2005 Salt Lake City Annual Meeting (October 16–19, 2005)

Paper No. 13
Presentation Time: 5:00 PM


SAMAL, Abani R., ER&P, Dept. of Geology, Southern Illinois University, Carbondale, 1259 Lincoln Drive, Mailcode 4324, Carbondale, IL 62901, FIFAREK, Richard H., Dept. of Geology, Southern Illinois University at Carbondale, 1259 Lincoln Drive, Mailcode 4324, Carbondale, IL 62901 and THOMASON, Robert E., RTGEO LLC, 5015 Snowy Mountain Drive, Winnemucca, NV 89449, arsamal@siu.edu

The Florida Canyon deposit is a large, disseminated, low sulfidation epithermal gold deposit located along the western range-bounding fault of the Humboldt Range in north-central Nevada. Mineralization and alteration is hosted by Triassic siliciclastic metasedimentary rocks and is most intensely developed at the intersection of the N-S range-bounding fault and a NE-trending shear zone. Remote sensing, XRD, and petrographic data document the alteration assemblages and zonation in the oxidized upper part of the deposit. Alunite>kaolinite grades successively outward to kaolinite>alunite, kaolinite+illite, illite+chlorite+kaolinite and, at the periphery of the deposit, smectite+chlorite+kaolinite. Hematite±goethite is widespread except locally in fault-controlled zones of friable, sandy quartz with minor fine-grained alunite, kaolinite, and sporadic traces of native sulfur. These features characterize intense steam-heated alteration where downward percolating, acid-sulfate fluids leach the rocks of most components and precipitate alunite at and below the paleowater table. Alunite from one occurrence yielded a 40Ar/39Ar plateau date of 2.12 ± 0.06 Ma.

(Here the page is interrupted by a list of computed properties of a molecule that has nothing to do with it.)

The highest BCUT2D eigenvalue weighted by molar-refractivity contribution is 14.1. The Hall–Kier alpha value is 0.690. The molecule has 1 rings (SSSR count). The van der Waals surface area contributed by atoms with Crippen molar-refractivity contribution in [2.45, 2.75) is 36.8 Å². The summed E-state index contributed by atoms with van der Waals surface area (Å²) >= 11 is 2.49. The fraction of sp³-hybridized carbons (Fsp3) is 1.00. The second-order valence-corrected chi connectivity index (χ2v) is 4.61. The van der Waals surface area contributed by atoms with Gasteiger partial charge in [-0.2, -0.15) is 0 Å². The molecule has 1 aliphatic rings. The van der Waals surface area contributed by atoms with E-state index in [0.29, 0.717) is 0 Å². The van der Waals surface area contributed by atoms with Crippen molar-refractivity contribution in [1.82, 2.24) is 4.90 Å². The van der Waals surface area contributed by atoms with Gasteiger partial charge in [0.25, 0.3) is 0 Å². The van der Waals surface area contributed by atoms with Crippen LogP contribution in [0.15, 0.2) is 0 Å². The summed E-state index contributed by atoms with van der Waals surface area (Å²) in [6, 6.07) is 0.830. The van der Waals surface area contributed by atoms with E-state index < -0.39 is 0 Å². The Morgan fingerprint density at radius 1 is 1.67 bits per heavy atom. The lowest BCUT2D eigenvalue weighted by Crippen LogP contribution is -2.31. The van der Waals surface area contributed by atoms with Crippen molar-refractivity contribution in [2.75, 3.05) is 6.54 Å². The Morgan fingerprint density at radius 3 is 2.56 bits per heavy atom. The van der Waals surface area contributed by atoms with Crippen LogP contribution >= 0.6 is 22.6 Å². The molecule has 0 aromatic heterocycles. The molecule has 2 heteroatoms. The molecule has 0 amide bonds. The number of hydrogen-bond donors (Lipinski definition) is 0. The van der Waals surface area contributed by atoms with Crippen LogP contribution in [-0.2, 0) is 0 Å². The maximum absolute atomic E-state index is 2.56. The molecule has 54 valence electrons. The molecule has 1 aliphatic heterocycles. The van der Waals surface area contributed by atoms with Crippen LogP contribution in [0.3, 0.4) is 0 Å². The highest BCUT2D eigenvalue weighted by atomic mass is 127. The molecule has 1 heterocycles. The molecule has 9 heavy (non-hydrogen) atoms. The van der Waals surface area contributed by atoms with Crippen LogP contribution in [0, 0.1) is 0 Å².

Oxygen isotope fractionations between SO4 and OH in fracture-filling alunite (n = 8) yield plausible to somewhat elevated temperatures (120 – 190 °C) for the steam-heated environment. Alunite-forming fluids exhibit a pronounced shift in d18O and dD values from -21.2 and -144 ‰, respectively, similar to that of present day meteoric water, to -2.3 and -97 ‰, respectively. Fluids related to alteration clays (kaolinite, dickite, illite; n = 4) display a subparallel trend of d18O and dD values from -10.9 and -173 ‰, respectively, to -1.5 and -137 ‰, respectively. These data and trends when combined with regional geologic constraints suggest possible fluid sources and evolutionary paths: 1) clay fluids with dD values < -140 ‰ imply the involvement of Plio-Pleistocene meteoric groundwater that precipitated during a cooler (glacial?) paleoclimate; 2) the alunite fluid trend implies the mixing of meteoric water and isotopically heavier, moderately saline lake water (such lakes were present in restricted basins along the Humboldt River corridor 2 - 4.5 Ma ago); or 3) the input of magmatic vapor and sulfur directly into the steam-heated environment.